Throughout this week, CityLab is running a series on borders—both real and imagined—and what draws so many of us to places on the edge.
The U.S.-Mexico border has been long been portrayed as a source of threat and instability in political rhetoric. And that characterization has been particularly potent in this election, helping to pave Donald Trump’s path to victory.
But not everyone sees it that way.
Architect Teddy Cruz and political scientist Fonna Forman, who head the University of California San Diego Cross-Border Initiative, have spent years observing how cities along the border grow and develop. Their take: These seams between places are where different ideas and practices can cross-pollinate, yielding fresh solutions to decades-old urban problems. Using what they’ve learned, they’ve designed research-based urban intervention projects, civic engagement projects, and art installations to highlight the dynamism of the border at which they live.
CityLab caught up with Forman and Cruz, who run Estudio Teddy Cruz + Forman, an architectural practice/urban think tank in San Diego, for a conversation.
How do you view the U.S.-Mexico border in the context of your work?
Forman: The physical barrier is one way to understand the divide that exists, somewhat arbitrarily, between the two countries. But it’s important to know that the border is reproduced in multiple ways—physically, socially, and psychologically—in other parts of both countries. The border has always been a way of reinforcing antagonism that doesn’t always exist. In many ways, it’s artificial. But it has been hardened into norm—into attitudes that really belie the reality of life for many of us who live in this region.
Cruz: Obviously, the drama of that physical barricade is undeniable. But we’ve been trying to understand the idea of urban conflicts [at borders] that are reproduced in cities. [When we talk about borders,] we’re not just talking about administrative boundaries that define territories. In Southern California, which is one of the epicenters of sprawl, for example, the city has become an archipelago of environments that do not relate to each other—atomized and fragmented territories. That physical fragmentation reflects the fragmentation of institutions, resources, and knowledge.
Forman: We’re interested in understanding the porosity of these borders. We’ve been tracking the various flows that move back and forth—environmental flows, economic flows, cultural flows—between Tijuana and San Diego. We’re trying to understand what we share despite the physical boundary that exists between us.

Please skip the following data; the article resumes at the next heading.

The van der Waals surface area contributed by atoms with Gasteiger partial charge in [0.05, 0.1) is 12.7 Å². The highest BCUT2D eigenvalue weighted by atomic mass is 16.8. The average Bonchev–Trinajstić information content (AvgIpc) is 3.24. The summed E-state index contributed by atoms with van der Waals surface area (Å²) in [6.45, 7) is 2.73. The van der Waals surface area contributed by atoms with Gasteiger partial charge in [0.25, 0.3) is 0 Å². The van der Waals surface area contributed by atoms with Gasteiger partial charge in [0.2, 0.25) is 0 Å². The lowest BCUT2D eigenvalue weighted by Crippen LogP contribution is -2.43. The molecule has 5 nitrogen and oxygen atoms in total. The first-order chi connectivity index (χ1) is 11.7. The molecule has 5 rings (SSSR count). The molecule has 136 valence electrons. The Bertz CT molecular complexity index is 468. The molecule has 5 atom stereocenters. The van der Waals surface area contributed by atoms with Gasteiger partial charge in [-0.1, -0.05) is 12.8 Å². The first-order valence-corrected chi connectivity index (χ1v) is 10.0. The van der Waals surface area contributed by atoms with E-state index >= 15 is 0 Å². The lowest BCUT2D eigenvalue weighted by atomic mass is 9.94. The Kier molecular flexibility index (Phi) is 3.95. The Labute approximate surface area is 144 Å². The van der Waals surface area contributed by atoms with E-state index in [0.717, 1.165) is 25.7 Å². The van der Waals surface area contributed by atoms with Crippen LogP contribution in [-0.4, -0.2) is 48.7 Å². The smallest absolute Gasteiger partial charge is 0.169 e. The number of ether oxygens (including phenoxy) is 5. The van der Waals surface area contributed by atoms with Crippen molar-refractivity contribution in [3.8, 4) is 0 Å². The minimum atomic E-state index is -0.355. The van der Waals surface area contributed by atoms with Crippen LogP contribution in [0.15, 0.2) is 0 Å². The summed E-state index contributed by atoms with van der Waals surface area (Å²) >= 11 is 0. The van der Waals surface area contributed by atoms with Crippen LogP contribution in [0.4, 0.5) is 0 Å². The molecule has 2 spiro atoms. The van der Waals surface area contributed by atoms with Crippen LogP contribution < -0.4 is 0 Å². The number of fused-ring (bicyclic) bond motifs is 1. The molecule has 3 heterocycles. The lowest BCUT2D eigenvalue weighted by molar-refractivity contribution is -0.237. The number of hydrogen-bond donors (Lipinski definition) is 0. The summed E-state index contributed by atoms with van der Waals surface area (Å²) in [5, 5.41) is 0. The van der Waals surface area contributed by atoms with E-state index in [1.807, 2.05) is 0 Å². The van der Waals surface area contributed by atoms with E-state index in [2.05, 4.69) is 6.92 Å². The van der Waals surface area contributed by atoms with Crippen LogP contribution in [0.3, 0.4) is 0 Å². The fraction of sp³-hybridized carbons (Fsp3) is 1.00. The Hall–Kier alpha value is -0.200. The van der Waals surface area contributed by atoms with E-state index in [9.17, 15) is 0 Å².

Cruz: In the current political discourse, the U.S.-Mexico border is a site of criminalization. But we have been trying to elevate it as a site of creativity.
So, you’re saying that the U.S.-Mexico border is a symbol for other real or imagined borders that divide us in urban spaces. What, in particular, is interesting about the section that lies between San Diego and Tijuana?
Forman: One thing that’s unique is it’s the largest binational metropolitan region in the world. We have more daily border crossings than any other checkpoint in the world. There’s a lot of movement here.
Cruz: This is also one of the most uneven spaces. We see urban sprawl in [San Diego] being so close to dense, informal shantytowns [in Tijuana]. These are two very different ideas of suburbia. And even though the two cities have similar populations, San Diego has grown six times larger than Tijuana—imagine. This is an incredible environment to question unsustainable patterns of urban sprawl, and also to question the marginalization of people in slums.
Forman: Another distinctive characteristic of this region is that the municipalities and planning departments in San Diego and Tijuana have never collaborated regardless of all the potential for improving life, regionally. One example: The two cities share a watershed but have never come together to think of water management as a regional problem.
Over the years, we’ve been interested in identifying and resuscitating points of contact that exist between the two. We’re working on two scales. At the bottom-up scale, we’re translating what we see as clever, alternative forms of urbanization happening in marginalized communities on both sides of this border to the policymakers. On the other, we’re trying to mobilize top-down institutions to invest resources in these grassroots innovations. We see ourselves as mediators, translating knowledge and capacity across spheres.
What kinds of alternative forms of urbanization do you see cropping up?
Cruz: From south to north, you have immigrants coming in who give us the DNA for more inclusive, equitable urban organization. One part of our research has been on the impact of immigrants on the suburbs in San Diego. By building a granny flat to support extended family or running a business out of their garage, these immigrants can transform very large and at times monocultural suburban environments into more dense, complex ones.